are sweating in an abandoned stable the rain slashes.
They are naked and touch the dirt floor with their fingers,
thinking someone is about to pull open the door.
Characters can’t know the real crisis: Dorothy doesn’t remember
Lion being the farmhand who pulled her from the pigpen
before she glittered the dead witch’s shoes—
Glint, glint, glint—back to where she began.
But in real life, the cherry picker parked across from the post office
extends his silver basket. The tiny human figure
looks like he stands in a toothbrush cap up there
and he’s reaching for the black seem dangling the stop lights
when a car hits the truck and the crane swerves the man,
and he falls. He dies. What then? We can only control
some stories: babysitting, I would turn three pages at once
during the fifth bedtime book until the girl sitting on my lap
asked about the train and why this time the conductor didn’t wait.
I would be caught, like now, when I am nowhere but pretending to be
standing in the Pittsburgh Aviary watching flamingos
step through a pond, the white plastic pipes churning, bubbling the surface.
One cartoon pink leg lifts a wet claw, dips it back,
stepping into the ventilated lawn ornaments our friend staked in his lawn.
And switched around at dusk—sometimes three turning their backs to one,
sometimes all seven forms seeming to proceed to the curb in the fog—
as though the neighbors would have to consider
the ornaments becoming birds and moving themselves.
This is suggested plot, though, like when a child
asks you to keep the bedroom door open
after you tuck her in so (you think) the vertical strip of light
can illuminate the bookcase next to her pillow
when she really wants the lion tucking his paws under his mane
and guarding the foot of her bed to know
he can exit by pushing his nose on the door.
Now I am listening to a white-crested laughing thrush
chortling up by the aviary’s skylights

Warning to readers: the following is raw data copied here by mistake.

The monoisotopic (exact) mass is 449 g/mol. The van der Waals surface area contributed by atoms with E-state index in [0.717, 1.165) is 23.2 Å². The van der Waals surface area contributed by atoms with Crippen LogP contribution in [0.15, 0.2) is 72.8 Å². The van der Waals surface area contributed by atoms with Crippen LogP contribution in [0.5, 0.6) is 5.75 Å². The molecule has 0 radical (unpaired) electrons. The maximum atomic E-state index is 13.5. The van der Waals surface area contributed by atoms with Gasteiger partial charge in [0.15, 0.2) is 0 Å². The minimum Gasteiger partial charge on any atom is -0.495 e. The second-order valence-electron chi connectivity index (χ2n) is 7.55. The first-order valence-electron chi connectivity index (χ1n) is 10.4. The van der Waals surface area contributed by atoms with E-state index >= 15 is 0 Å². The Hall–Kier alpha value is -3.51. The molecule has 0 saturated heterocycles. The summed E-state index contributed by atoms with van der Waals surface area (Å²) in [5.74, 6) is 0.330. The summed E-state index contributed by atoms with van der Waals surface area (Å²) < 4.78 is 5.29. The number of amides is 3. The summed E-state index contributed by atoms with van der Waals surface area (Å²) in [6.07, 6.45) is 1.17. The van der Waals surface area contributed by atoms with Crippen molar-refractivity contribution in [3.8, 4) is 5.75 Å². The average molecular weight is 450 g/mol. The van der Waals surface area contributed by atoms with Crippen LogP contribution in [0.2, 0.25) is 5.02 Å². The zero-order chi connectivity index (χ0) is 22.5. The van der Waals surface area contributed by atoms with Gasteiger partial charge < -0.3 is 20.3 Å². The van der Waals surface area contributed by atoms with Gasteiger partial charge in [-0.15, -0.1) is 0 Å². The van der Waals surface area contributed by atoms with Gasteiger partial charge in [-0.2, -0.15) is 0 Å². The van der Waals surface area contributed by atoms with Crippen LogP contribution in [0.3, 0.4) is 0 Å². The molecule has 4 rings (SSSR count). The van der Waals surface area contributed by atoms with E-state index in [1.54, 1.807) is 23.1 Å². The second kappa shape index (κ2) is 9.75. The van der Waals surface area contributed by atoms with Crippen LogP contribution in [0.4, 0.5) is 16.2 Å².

and a blue parrot muttering at the blank clouds:
“I shot a man in Reno just to watch him die,”
which could be a climax if there was a story
followed by a rainy walk to the car,
the powder-gray bats I’ve never seen here before
dipping from oak to oak as randomly as meteors.
By: Christopher DeWeese
Tusk, don’t leave me withered.
Spring, butter my skin.
All night, I’m rented out:
the somnambulist blues again.
All of this is dangerous.
The blankets. The compass.
What it means to be a hero
shifts inside me like an extinct wind.
Like some false god
put a fume within me and lit.
Shannon, I am so sorry every night
for whatever I have done
and for the certainty
with which I can’t remember it.
The Somniloquy of the Sleeping Asp
I am the little black
Curled inside the lamb.
If the center of the sea forgets me,
The center of the sea forgets you.
By: James Hoch
Outside the hospital
Bradfords along the sidewalk,
their roots bundled
in twine, burlap.
There’s no story here,
a voice says.
Through the traffic
and scrape against frames of cement,
and the workers,
carharts, lift the saplings
off the flatbed.
They are still young—
the workers, the tree;
time, weather, the beetles who,
with their tiny scythes,
Someone you love is dying.
it’s the way it is—like a thing
being set down inside,
you have to
What is the paint doing on the shutters:
these mornings of heavy dew have made it pucker—
and see how it curls from the weather-widened louvers
peeling into cups that hold the drops of condensation?
The morning is asking questions and the first coat is getting curious.
Lichen are stitching into the cinder and first course of siding.
Even the mortar between the blocks is falling
making little litters in a rut
the eaves’ drop have made
because there are no gutters and the vine
is thickening to the back porch balustrade.
My God is a carpenter.
What did this?
In front of every question
is a hint.
The snapdragons look devilish
amid mint that all summer flourished
and now flowers as a weed flowers,
cramped and too small to be suffering bloom.
I was outside the house, I was very young and coveted
the strips of bark as if skin itself
was saying a terrible, child-like good-bye.
it was the first summer I’d heard the word sycamore.
Love was a detail dissolving into secondary tissue,
a mutiny of body and of fluid. I as
putting the bark to the porch
my grandma had painted,
remembering it in pieces.
The day they framed it
with cut nails grandpa crossed the creek
to offer his sorority.